Anterior Segment Imaging
What is Anterior Segment Imaging?
The eye is broadly divided into the anterior (front) and posterior (back) segments. The anterior segment of the eye includes the following:
- Iris: the round pigmented part of the eye, which has a black opening at the centre called the pupil
- Sclera: white of the eye
- Cornea: transparent membrane in front of the iris
- Conjunctiva: mucous membrane that lines the cornea and sclera
- Lens: transparent structure located behind the iris and pupil which focuses light
- Ciliary body: encircles the lens and controls its shape. It also secretes a fluid (aqueous humour) between the cornea and the lens.
The structures of the anterior segment are important for vision and may be affected by various conditions such as conjunctivitis, corneal abnormalities, cataract, refractive errors and trauma. Non-invasive high-resolution imaging is often essential for the diagnosis and treatment of many of these conditions.
What are the Instruments Used For Anterior Segment Imaging?
Some of the instruments used include:
- Slit lamp: This conventional imaging technique focuses a narrow, intense beam of light on your eye. It helps your doctor identify abnormalities of the anterior structures while looking through a microscope.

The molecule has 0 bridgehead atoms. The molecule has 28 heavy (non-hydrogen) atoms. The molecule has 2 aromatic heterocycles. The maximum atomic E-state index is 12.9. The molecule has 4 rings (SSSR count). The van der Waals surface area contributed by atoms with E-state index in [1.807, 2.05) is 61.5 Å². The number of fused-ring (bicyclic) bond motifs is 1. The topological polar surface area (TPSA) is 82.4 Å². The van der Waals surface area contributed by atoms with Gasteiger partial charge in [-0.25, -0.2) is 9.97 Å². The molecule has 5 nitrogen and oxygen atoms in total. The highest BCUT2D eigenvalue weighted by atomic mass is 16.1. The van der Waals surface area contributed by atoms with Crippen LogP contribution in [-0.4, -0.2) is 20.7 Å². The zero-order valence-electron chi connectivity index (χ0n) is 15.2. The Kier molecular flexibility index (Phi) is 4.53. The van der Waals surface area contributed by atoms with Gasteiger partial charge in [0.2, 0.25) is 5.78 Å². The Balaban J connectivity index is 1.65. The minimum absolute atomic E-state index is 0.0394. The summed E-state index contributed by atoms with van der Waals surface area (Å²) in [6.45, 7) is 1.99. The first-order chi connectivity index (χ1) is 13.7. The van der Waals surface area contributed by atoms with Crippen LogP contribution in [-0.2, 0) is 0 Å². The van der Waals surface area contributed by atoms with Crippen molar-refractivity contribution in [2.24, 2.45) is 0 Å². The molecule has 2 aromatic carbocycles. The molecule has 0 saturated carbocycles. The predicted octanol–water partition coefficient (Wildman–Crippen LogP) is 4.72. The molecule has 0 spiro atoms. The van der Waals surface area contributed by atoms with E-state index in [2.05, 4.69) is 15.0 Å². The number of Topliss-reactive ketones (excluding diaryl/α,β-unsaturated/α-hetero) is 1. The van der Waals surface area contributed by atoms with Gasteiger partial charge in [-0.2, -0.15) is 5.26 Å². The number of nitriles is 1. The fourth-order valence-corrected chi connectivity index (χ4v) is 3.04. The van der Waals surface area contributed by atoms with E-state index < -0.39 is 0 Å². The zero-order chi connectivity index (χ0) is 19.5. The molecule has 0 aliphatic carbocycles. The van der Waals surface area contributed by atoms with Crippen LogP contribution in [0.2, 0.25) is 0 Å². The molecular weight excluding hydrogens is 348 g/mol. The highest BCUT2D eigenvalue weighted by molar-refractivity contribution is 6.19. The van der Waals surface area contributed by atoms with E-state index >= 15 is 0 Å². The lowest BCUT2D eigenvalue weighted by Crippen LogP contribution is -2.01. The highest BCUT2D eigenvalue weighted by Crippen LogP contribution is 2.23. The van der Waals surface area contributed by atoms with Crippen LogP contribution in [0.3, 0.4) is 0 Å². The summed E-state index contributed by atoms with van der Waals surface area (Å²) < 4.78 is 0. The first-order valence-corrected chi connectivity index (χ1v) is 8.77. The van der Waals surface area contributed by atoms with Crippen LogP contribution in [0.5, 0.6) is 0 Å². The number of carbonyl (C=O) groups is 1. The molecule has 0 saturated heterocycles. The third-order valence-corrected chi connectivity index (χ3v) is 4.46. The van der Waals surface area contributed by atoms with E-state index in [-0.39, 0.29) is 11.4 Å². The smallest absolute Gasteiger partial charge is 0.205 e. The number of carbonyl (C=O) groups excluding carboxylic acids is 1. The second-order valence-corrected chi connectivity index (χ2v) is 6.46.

- Ultrasound bio microscopy: This instrument uses high-frequency sound waves to create detailed images of the anterior segment including structures such as the ciliary body, which are difficult to visualize by conventional methods.
- Specular microscopy: A photographic technique that determines corneal thickness and evaluates the cells of the cornea. It projects light onto the cornea, analyses the reflected image and expresses its results as a highly magnified digital image.
- Anterior segment optical coherence tomography (AS-OCT): Uses near-infrared light to create detailed cross-sectional images.
- Scheimpflug system: Images the eye at an angle to the slit-lamp beam to create sectional images of the cornea and lens.